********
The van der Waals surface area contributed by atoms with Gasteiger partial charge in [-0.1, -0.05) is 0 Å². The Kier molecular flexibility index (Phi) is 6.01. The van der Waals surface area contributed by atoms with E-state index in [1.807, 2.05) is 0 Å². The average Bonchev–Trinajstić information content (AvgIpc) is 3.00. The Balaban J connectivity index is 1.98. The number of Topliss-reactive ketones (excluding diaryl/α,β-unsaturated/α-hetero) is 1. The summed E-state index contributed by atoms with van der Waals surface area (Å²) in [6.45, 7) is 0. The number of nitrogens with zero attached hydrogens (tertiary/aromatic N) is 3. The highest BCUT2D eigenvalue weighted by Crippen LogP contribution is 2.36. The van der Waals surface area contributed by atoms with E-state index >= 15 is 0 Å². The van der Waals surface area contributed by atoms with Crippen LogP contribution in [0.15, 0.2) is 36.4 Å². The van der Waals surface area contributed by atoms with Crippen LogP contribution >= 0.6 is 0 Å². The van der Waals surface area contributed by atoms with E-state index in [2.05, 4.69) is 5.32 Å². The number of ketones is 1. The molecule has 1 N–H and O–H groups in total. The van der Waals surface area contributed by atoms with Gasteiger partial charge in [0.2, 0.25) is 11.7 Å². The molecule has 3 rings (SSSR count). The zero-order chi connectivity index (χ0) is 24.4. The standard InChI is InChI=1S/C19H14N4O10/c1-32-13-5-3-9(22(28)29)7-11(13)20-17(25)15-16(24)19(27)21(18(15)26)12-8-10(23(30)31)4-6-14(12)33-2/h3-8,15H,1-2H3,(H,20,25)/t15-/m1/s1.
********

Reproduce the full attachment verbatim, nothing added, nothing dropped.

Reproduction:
The van der Waals surface area contributed by atoms with Gasteiger partial charge in [-0.1, -0.05) is 0 Å². The Kier molecular flexibility index (Phi) is 6.01. The van der Waals surface area contributed by atoms with E-state index in [1.807, 2.05) is 0 Å². The average Bonchev–Trinajstić information content (AvgIpc) is 3.00. The Balaban J connectivity index is 1.98. The number of Topliss-reactive ketones (excluding diaryl/α,β-unsaturated/α-hetero) is 1. The summed E-state index contributed by atoms with van der Waals surface area (Å²) in [6.45, 7) is 0. The number of nitrogens with zero attached hydrogens (tertiary/aromatic N) is 3. The highest BCUT2D eigenvalue weighted by Crippen LogP contribution is 2.36. The van der Waals surface area contributed by atoms with E-state index >= 15 is 0 Å². The van der Waals surface area contributed by atoms with Crippen LogP contribution in [0.15, 0.2) is 36.4 Å². The van der Waals surface area contributed by atoms with Crippen LogP contribution >= 0.6 is 0 Å². The van der Waals surface area contributed by atoms with E-state index in [2.05, 4.69) is 5.32 Å². The number of ketones is 1. The molecule has 1 N–H and O–H groups in total. The van der Waals surface area contributed by atoms with Gasteiger partial charge in [0.2, 0.25) is 11.7 Å². The molecule has 3 rings (SSSR count). The zero-order chi connectivity index (χ0) is 24.4. The standard InChI is InChI=1S/C19H14N4O10/c1-32-13-5-3-9(22(28)29)7-11(13)20-17(25)15-16(24)19(27)21(18(15)26)12-8-10(23(30)31)4-6-14(12)33-2/h3-8,15H,1-2H3,(H,20,25)/t15-/m1/s1.